Five Maxims Against Modern Madness

Five Maxims Against Modern Madness

As far back as the nineteenth-century, W. B. Yeats observed, “the center does not hold.” The forces of secularism and industrial capitalism combined with the backlash of Marxism — economic and cultural — have destroyed the unity and cohesion of modern culture. Modern man is cut off from reality by false and confusing ideas, and oppressed by organized opposition to right reason and revealed truth. Against this madness, the healthy mind needs to be armed

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Is Christianity Unscientific?

Is Christianity Unscientific?

Is Christian faith unscientific? Well, it’s complicated. In a previous post, I discussed the way in which skeptics will sometimes employ “science” to discredit the resurrection of Jesus, and I explained that what was really at stake is not so much science, but unspoken philosophical assumptions. And in the philosophical arena, Christians have nothing to fear. In a certain sense, of course Christianity is “unscientific.” Historical Christians have believed that the one God, who exists

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Reason and the Resurrection?

Reason and the Resurrection?

Only the “unsophisticates” and “children” believe in the resurrection of Jesus — at least that is the view of Richard Dawkins, the world’s best known proponent of atheism. (See below) And Dawkins is hardly alone. Many have come to see the resurrection of Jesus as obviously unscientific — an article of superstition and embarrassment. Some Christians in order to avoid the shame of feeling intellectually inferior will hide behind the claim that the resurrection was

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He is Risen! And It’s Not a Metaphor

He is Risen! And It’s Not a Metaphor

“He is risen!”  This Easter proclamation encapsulates the basis of faith in Jesus Christ.  It’s a sine qua non of the Christian faith.  Without the resurrection of Christ, there’s no Christianity. St. Paul puts it like this: “if Christ has not been raised, then our preaching is vain, your faith also is vain” (1 Corinthians 15:14).  The word we translate here as “vain” is κενόν (kenon), which means something like “empty,” “devoid of content” or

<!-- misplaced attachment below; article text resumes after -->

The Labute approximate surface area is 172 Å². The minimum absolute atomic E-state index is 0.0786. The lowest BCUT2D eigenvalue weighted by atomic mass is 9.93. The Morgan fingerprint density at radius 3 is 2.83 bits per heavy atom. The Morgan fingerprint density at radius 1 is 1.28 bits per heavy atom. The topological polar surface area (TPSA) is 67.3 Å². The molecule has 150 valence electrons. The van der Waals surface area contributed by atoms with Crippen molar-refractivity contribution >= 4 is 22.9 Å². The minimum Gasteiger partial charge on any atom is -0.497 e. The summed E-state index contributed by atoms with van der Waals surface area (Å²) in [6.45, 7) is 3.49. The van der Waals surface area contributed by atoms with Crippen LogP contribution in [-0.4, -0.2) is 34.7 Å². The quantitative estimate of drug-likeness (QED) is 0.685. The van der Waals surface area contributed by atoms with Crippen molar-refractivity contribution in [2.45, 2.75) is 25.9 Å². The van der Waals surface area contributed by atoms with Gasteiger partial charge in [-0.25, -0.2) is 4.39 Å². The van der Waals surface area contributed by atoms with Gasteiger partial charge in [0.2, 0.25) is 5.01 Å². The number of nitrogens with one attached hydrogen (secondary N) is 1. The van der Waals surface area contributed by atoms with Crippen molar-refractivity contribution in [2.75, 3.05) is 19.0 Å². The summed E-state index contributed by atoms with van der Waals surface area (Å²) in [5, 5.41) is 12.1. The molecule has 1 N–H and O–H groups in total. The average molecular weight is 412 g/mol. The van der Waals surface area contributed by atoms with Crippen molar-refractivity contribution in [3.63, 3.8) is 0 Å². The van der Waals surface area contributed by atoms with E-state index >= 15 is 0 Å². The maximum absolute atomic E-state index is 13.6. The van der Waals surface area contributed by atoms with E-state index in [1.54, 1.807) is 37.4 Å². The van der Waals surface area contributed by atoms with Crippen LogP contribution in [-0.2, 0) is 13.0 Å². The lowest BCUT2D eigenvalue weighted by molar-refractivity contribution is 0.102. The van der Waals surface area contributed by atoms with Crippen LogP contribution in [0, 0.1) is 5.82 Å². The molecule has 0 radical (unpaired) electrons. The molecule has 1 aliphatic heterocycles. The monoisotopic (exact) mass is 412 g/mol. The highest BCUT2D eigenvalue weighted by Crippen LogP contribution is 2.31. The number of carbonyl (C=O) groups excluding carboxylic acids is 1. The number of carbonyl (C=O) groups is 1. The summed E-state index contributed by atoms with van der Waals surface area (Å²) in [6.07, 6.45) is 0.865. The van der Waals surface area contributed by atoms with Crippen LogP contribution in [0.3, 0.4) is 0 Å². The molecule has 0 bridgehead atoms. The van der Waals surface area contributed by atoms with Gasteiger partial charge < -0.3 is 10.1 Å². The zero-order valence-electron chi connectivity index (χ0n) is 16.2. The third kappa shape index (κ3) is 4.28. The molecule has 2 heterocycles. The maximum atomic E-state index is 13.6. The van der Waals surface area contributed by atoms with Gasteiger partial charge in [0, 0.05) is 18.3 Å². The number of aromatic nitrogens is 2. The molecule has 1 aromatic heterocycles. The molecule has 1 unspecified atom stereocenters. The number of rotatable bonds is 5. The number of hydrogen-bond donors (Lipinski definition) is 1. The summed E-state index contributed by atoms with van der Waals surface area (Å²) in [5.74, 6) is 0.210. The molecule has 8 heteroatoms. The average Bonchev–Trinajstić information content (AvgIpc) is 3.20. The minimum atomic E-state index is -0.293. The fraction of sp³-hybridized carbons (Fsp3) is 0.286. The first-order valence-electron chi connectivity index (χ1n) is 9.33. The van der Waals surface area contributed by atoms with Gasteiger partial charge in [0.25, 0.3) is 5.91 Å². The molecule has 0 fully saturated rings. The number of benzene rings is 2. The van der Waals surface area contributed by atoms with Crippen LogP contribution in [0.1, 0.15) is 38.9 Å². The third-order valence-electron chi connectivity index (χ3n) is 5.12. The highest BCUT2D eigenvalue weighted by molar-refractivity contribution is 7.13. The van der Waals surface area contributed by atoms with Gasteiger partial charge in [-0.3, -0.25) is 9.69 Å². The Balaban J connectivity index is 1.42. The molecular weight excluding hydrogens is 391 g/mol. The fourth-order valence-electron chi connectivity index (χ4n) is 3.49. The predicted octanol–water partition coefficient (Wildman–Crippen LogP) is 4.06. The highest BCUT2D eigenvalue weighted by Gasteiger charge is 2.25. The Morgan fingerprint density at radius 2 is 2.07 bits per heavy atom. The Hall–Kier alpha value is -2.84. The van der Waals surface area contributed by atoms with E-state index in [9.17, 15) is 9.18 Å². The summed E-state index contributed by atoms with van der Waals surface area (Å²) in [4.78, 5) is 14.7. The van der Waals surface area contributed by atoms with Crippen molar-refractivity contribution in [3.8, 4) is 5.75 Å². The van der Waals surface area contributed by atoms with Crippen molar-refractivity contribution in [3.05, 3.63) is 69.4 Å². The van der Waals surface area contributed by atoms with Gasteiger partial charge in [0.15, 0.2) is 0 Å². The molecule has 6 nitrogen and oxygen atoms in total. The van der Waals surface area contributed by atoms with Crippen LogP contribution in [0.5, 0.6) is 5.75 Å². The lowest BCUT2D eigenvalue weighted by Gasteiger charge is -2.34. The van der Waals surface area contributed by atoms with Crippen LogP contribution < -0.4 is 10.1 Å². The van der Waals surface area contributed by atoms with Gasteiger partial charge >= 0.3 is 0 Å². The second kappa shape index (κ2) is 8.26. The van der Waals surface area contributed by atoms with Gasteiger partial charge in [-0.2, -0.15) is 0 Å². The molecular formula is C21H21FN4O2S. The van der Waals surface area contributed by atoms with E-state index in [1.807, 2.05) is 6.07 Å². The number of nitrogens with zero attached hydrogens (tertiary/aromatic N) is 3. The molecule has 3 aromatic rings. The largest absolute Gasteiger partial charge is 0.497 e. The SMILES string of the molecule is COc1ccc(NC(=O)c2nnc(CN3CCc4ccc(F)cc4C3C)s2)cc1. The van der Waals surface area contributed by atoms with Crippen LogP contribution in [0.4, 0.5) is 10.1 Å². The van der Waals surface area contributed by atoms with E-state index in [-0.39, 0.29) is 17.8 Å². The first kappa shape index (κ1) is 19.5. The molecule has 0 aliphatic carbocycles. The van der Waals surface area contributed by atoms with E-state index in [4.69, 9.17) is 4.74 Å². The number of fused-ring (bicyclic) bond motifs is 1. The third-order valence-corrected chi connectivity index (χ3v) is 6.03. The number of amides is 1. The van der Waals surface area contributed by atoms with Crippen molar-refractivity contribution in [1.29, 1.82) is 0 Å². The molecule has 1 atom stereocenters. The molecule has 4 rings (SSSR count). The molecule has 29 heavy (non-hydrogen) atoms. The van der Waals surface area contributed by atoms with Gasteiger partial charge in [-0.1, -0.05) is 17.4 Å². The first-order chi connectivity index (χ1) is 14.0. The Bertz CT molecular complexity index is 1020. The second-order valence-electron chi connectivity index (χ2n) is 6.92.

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Judas, Peter, and Me

Judas, Peter, and Me

In the Gospels, Judas Iscariot, who betrayed Christ, is depicted as a man generally disposed to underhanded activity.  Though he was entrusted with the treasury by which Christ’s earthly mission had been funded, it’s said that he stole from it for his own purposes (John 12:6). It was Judas, as well, who disparaged the thought of emptying an expensive bottle of perfumed oil over Jesus’ feet.  The bottle could have been sold and the money

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On Lent and Being Human: Penance, Fasting, and Abstinence

On Lent and Being Human: Penance, Fasting, and Abstinence

Lent is a penitential season, and among the features of a penitential season in the Judeo-Christian tradition are fasting and abstinence.  Fasting, of course, involves forgoing food.  Abstinence involves forgoing comforts of the body.  Think of fasting as giving up what we strictly need at a bodily level and abstinence as giving up those bodily goods that we can live without, but which make life a lot more enjoyable. Most Roman Catholics think of abstinence

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The Real Meaning of Happiness: Excellence, Character, and Rectitude

The Real Meaning of Happiness: Excellence, Character, and Rectitude

In a previous post I outlined the errors of what many take to be happiness, namely, creating certain feelings of contentment or satisfaction. I defined this approach as the results-based approach and pointed out that it fails to distinguish between good and bad feelings of satisfaction. In addition, it sets us up on an endless cycle of creating desired emotional outcomes. Feelings change and fade, so it follows that anyone following the sentimental-outcomes strategy will

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Purgatory as Surrender

Purgatory as Surrender

Once, when I was teaching moral theology, a student who wasn’t Catholic asked me about purgatory.  I explained that, in this life, we retain numerous attachments to earthy goods and concerns, selfish wants, resentments, prideful aspirations that have little to do with our relationship with God.  We dread the approach of death because there’s too much in this world we aren’t prepared to leave behind if that’s what going to heaven requires.  It’s not that

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HAPPINESS IS PROBABLY NOT WHAT YOU THINK: IT’S NOT ABOUT YOUR FEELINGS

HAPPINESS IS PROBABLY NOT WHAT YOU THINK: IT’S NOT ABOUT YOUR FEELINGS

It is safe to say that modern men and women are obsessed with happiness. Of course this is hardly a unique situation. Every generation and community is concerned with happiness in one way or another, although it is important to remember that not every culture has defined happiness in the same way; not ever culture defines happiness in terms of wealth and satisfaction. Indeed, the great philosopher Aristotle had much to say on the matter.

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Purgatory as Judgment

Purgatory as Judgment

We often imagine that purgatory is a sentence we serve before our admittance into heaven.  But what if purgatory doesn’t follow judgment?  What if purgatory is judgment, subjectively experienced by us? This is precisely the view articulated by St. Catherine of Genoa (d. 1510).  For her, purgatory isn’t an immersion in corporal fire but a metaphorical, spiritual fire.  Our inordinate attachments to lesser goods, or to false goods, which distract us from God are impurities

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